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Hitting "Submit" This work has been published in the Teen Ink monthly print magazine.

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I had absolutely no idea what I was doing. It was 11:53 on an astoundingly pitch-black night. I had been logged into an application to a community ­college for what felt like hundreds of years, yet was probably only an hour.

“Oh,” I quietly murmured into the midnight dark that was slowly creeping around me. “Not even an hour – make that only 53 minutes.” I had filled in countless bubbles, typed out my mailing address numerous times, and even double, triple, and quadruple-checked my class schedule. The computer screen lighting my dark living room with a harsh neon glare was now only flashing a simple message: “Submit Application.” But I had no idea what that truly meant.

You're torn. You're fighting, forcing yourself into another year of high school regardless of what you truly want. You're smart enough for this. You're talented enough. You'll make it, kid. You'll make it. You'll be accepted. Be strong. You. You. You. This is all for you.

“I'm gonna do this,” I told myself, urging myself. “I'll have fun. It will be perfect.” I had been debating whether or not to submit this application for some time – 57 minutes now. Another year here, working at the Midnight Diner, only meant boring days, never-ending shifts, all without challenge or a miniscule glimmer of interest in sight. College meant – well, I honestly had no idea what college meant. That was the excitement of it. The intrigue. Even the intense and concentrated fear. The fact that I would be going where I had never gone before.

Was it scary? Of course. How did I possibly expect myself to be able to co-exist with college kids who would be, without a doubt, so wise and mature and so incredibly “in college,” with that aura of opportunity floating around them? Not to mention they had to be really smart, of course. Don't all college kids have to be smart?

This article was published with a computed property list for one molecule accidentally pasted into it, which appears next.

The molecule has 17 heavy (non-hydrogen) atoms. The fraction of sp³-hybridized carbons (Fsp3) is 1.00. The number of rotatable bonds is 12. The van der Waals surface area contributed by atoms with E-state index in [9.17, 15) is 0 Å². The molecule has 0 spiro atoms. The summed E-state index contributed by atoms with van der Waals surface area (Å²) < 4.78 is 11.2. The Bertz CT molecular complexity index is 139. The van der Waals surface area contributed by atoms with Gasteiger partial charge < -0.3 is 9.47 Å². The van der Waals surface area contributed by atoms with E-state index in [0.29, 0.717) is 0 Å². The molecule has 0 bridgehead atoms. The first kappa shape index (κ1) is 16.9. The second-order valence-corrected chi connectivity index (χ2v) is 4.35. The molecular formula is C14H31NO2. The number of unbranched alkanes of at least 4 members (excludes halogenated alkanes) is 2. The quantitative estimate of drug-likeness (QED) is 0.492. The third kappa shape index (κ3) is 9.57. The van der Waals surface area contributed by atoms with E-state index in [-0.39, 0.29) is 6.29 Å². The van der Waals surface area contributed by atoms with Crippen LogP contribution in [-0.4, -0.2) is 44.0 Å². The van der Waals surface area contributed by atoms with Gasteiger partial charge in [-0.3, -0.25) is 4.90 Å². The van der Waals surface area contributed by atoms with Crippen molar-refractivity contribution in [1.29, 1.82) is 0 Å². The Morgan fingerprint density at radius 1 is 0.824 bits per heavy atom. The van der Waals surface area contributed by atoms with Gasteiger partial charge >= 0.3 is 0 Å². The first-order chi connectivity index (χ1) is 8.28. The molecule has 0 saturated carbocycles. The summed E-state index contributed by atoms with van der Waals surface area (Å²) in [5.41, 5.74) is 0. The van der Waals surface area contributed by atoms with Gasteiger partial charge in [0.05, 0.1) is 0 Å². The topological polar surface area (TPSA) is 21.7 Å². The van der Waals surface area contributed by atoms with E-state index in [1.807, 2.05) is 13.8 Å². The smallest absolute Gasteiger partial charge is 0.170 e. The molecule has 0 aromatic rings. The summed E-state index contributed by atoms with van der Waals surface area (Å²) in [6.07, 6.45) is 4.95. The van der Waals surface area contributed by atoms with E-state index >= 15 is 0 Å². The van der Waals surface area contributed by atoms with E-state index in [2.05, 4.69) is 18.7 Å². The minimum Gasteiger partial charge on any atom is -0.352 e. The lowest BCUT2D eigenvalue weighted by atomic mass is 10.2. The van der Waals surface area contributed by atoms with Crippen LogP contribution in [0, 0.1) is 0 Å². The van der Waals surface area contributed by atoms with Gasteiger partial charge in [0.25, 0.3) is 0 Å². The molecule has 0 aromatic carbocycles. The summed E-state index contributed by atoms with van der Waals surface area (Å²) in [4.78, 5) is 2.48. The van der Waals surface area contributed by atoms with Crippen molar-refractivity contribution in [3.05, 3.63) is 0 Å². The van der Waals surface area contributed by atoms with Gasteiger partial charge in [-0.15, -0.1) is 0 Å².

I hit “Submit.” And I waited. I bit my nails for a while.

My trepidation seems so silly now as I walk up the concrete stairs to class. Economics 101. Then Political Science 102. Followed by Health 101 and ending the day with Introduction to Business 109. This is my language, this is my world. Yeah, I'm now a high-school kid in a college world, but let me tell you, it isn't an acceptance letter that makes you “wise” or “mature.” You make yourself wise and mature.

You're here. You've won the war, claiming victory over the enemy. You were the enemy, now you're the hero. You're smart enough for this. You were accepted. You're strong. You. You. You. This is all for you. And you are going to take the world by storm, if you want to.

That is truly all anyone needs to hear.

This work has been published in the Teen Ink monthly print magazine. This piece has been published in Teen Ink’s monthly print magazine.




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yaynickyay said...
Jan. 31, 2010 at 10:36 pm
WOW that is epic riteing no dought you have got what it takes!!!
~Nick
 
penguinobsessed This work has been published in the Teen Ink monthly print magazine. replied...
Apr. 11, 2010 at 8:37 pm
This is how I feel every time I think about college. Great work!
 
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